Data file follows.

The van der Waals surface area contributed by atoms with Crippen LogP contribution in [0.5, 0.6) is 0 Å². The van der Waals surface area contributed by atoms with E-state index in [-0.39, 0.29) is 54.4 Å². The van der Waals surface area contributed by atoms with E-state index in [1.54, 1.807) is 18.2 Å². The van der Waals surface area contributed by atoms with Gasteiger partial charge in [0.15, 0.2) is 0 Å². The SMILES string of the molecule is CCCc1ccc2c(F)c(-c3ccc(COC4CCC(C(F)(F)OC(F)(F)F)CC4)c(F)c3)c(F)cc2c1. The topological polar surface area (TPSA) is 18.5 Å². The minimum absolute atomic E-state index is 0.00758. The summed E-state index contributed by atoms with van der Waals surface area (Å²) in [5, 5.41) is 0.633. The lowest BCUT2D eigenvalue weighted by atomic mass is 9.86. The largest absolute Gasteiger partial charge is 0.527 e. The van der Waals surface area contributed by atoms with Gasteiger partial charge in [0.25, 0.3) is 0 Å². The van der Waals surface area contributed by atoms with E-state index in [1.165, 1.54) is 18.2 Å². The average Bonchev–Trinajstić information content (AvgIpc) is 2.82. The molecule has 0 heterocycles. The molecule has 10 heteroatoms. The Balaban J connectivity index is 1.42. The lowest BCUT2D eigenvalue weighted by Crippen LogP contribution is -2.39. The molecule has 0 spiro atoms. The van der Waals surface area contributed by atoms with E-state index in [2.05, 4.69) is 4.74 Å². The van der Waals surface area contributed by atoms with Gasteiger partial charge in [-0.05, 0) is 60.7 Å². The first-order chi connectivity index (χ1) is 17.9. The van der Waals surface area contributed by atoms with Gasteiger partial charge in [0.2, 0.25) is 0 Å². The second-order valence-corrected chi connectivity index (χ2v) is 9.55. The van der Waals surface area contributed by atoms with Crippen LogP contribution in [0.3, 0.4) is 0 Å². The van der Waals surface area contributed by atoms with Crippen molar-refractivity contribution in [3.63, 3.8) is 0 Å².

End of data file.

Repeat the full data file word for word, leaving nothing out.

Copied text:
The van der Waals surface area contributed by atoms with Crippen LogP contribution in [0.5, 0.6) is 0 Å². The van der Waals surface area contributed by atoms with E-state index in [-0.39, 0.29) is 54.4 Å². The van der Waals surface area contributed by atoms with E-state index in [1.54, 1.807) is 18.2 Å². The van der Waals surface area contributed by atoms with Gasteiger partial charge in [0.15, 0.2) is 0 Å². The SMILES string of the molecule is CCCc1ccc2c(F)c(-c3ccc(COC4CCC(C(F)(F)OC(F)(F)F)CC4)c(F)c3)c(F)cc2c1. The topological polar surface area (TPSA) is 18.5 Å². The minimum absolute atomic E-state index is 0.00758. The summed E-state index contributed by atoms with van der Waals surface area (Å²) in [5, 5.41) is 0.633. The lowest BCUT2D eigenvalue weighted by atomic mass is 9.86. The largest absolute Gasteiger partial charge is 0.527 e. The van der Waals surface area contributed by atoms with Gasteiger partial charge in [0.25, 0.3) is 0 Å². The van der Waals surface area contributed by atoms with E-state index in [1.165, 1.54) is 18.2 Å². The average Bonchev–Trinajstić information content (AvgIpc) is 2.82. The molecule has 0 heterocycles. The molecule has 10 heteroatoms. The Balaban J connectivity index is 1.42. The lowest BCUT2D eigenvalue weighted by Crippen LogP contribution is -2.39. The molecule has 0 spiro atoms. The van der Waals surface area contributed by atoms with E-state index in [2.05, 4.69) is 4.74 Å². The van der Waals surface area contributed by atoms with Gasteiger partial charge in [-0.05, 0) is 60.7 Å². The first-order chi connectivity index (χ1) is 17.9. The van der Waals surface area contributed by atoms with Gasteiger partial charge in [0.2, 0.25) is 0 Å². The second-order valence-corrected chi connectivity index (χ2v) is 9.55. The van der Waals surface area contributed by atoms with Crippen LogP contribution in [0.3, 0.4) is 0 Å². The van der Waals surface area contributed by atoms with Crippen molar-refractivity contribution in [3.63, 3.8) is 0 Å².